Mélisande Bramante sat on the penultimate pew of the chapel reading a book and eating her organic apple. With a bite, a fine spray of the fruit's nectar bridged the pages, from verso to recto, infusing the paper with its sweetness. She gently rubbed the excess moisture away and turned the page, the dedication and prologue still humming in her thoughts. She scanned the next poem and then read it with more attention:
Not quite a hero's quest—that's much a realm
Of online multi-player games—but more
A reckoning of life to overwhelm
That sense of passing time, that final score,
That echo in the garden maze. You say
Each cobble's placed by hand like lead type in
A printer's form, an alphabet the rain
Will ink, for notes we'll make along the way.
Allegro, largo, grave, our movements terse.
Our cumbrous strokes the margins will invade
With title, preface, footnotes, end notes, verse.
You say we're typographic interludes
In variations infinite. Remade,
Recycled cosmic dust all faith includes.
She closed the book and finished her apple, thinking about P. K. and why he wrote the book of verse. A reckoning? She wasn't sure she wanted to go on this voyage. She heard a noise in the hall, like someone sighing loudly. Going to the door she opened it slightly and saw a young man in dark green cords and a corduroy jacket to match, bending over his shoes, obviously struggling with a recalcitrant knot. Hesitating, she continued to watch as he succeeded in untying his shoes and place them beside a pair of desert boots.
Turning, he saw Mélisande standing at the open door of the chapel across the hall. She wore a black dress with purple winter tights, and a thin purple cardigan and held a book in one hand and an apple core in the other.
“Ah, eating in the chapel, someone is being naughty. Just the person I wanted to see,” he said. “I was hoping you could do me a favour.”
“A favour?” Hearing students coming up the stairs, she gestured for him to follow her into the chapel, “Come on, we can talk in here.”
Settled on a back pew surrounded by the muted light from the stained glass windows, Mélisande faced Duncan with her apple core held in front of her. She looked from side to side wondering what to do, so Duncan pulled a few tissues from his coat and wrapped the core and placed it back in his pocket, much to her amusement.
“So, how is Amelia?”
“She's great. Busy, which is good. Translation jobs here and there, and her course is popular, so she is doing alright. How are you?”
“Fine, fine, just taking a short break. The calm before the storm. Well, it never really gets too busy here.” She pushed the sleeves of her cardigan up to reveal her tattoos. “How is the book selling business these days?”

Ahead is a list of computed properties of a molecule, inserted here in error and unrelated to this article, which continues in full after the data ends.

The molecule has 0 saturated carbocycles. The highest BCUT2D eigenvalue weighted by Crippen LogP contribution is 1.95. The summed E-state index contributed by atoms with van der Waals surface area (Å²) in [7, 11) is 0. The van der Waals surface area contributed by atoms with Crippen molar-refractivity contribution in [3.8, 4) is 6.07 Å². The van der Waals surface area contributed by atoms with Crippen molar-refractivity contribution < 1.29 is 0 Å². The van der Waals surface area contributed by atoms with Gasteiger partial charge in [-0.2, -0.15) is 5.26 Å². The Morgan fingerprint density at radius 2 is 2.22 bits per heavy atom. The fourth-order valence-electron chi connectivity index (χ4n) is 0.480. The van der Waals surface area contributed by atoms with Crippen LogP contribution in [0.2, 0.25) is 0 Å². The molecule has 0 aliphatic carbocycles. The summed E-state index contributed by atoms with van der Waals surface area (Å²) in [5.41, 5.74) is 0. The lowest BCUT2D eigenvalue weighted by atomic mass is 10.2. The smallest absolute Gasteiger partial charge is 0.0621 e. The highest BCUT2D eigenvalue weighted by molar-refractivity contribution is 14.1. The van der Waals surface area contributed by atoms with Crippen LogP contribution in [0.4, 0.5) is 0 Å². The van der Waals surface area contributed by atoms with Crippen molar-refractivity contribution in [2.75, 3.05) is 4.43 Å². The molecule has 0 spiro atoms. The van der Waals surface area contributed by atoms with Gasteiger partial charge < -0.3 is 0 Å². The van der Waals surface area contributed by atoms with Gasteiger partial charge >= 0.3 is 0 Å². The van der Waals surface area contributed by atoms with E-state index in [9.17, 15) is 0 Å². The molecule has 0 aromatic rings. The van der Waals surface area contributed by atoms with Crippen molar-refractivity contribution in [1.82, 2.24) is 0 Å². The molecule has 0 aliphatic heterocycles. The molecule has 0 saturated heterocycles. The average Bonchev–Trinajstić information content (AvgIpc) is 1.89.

He looked down at her arms noticing new tattoos since he last saw her, a red rose and a bee on her left forearm and a spider web in a Gothic arched window on her right.
“Those are lovely,” he said gesturing to her illustrated arms.
“Thanks. An artist friend designs them for me. I can roll down my sleeves and they become my secret. Of course during the summer they are revealed much more. I am a bit more revealing in the off season.” She smiled.
Her arms rested on the book on her lap obscuring most of the words, but he could make out Love, Karma and Palmyra, and he thought she must be reading a slim obscure religious monograph.
“I'm sorry, you asked me about the book business. Well, I imagine some booksellers are managing, like The Word which is so well situated near the University, but for my humble offerings, the tide is out. I think the eReaders are starting to have a major impact.”
“We try to buy anything you have of interest, and we thank you for those older volumes we were missing in the Luzac and Probsthain series, but our budgets have been cut, which is becoming a boring refrain everywhere isn't it? Are those new glasses? They look good on you.”
“Oh thanks. The heavy frames are back in style. I had a similar pair when I first started wearing glasses back in grade three. Those frames were found in a glove compartment of my Aunt's car and she gave them to my Mother for me.”
“Found in a glove compartment?”
“Yes, that was the story. God knows. Cheap as in free. Anyway, my brothers thought they looked like ones people wore in Russia. It was the cold war era.” He thought of that cartoon with Rocky and Bullwinkle and the side characters of Boris and Natasha, Russian stereotypes, and Mr. Peabody and Sherman, spectacle wearing time travellers. His brothers had mimicked their voices quite well. Dark-rimmed glasses still retained a residue of that odd mash-up in his mind.
“I was hoping to look like Michael Caine in his Harry Palmer movies. Some men buy red sports cars, I buy dark glass frames. Sometimes I think I look more like Buddy Holly though, a bit on the whimsical side.”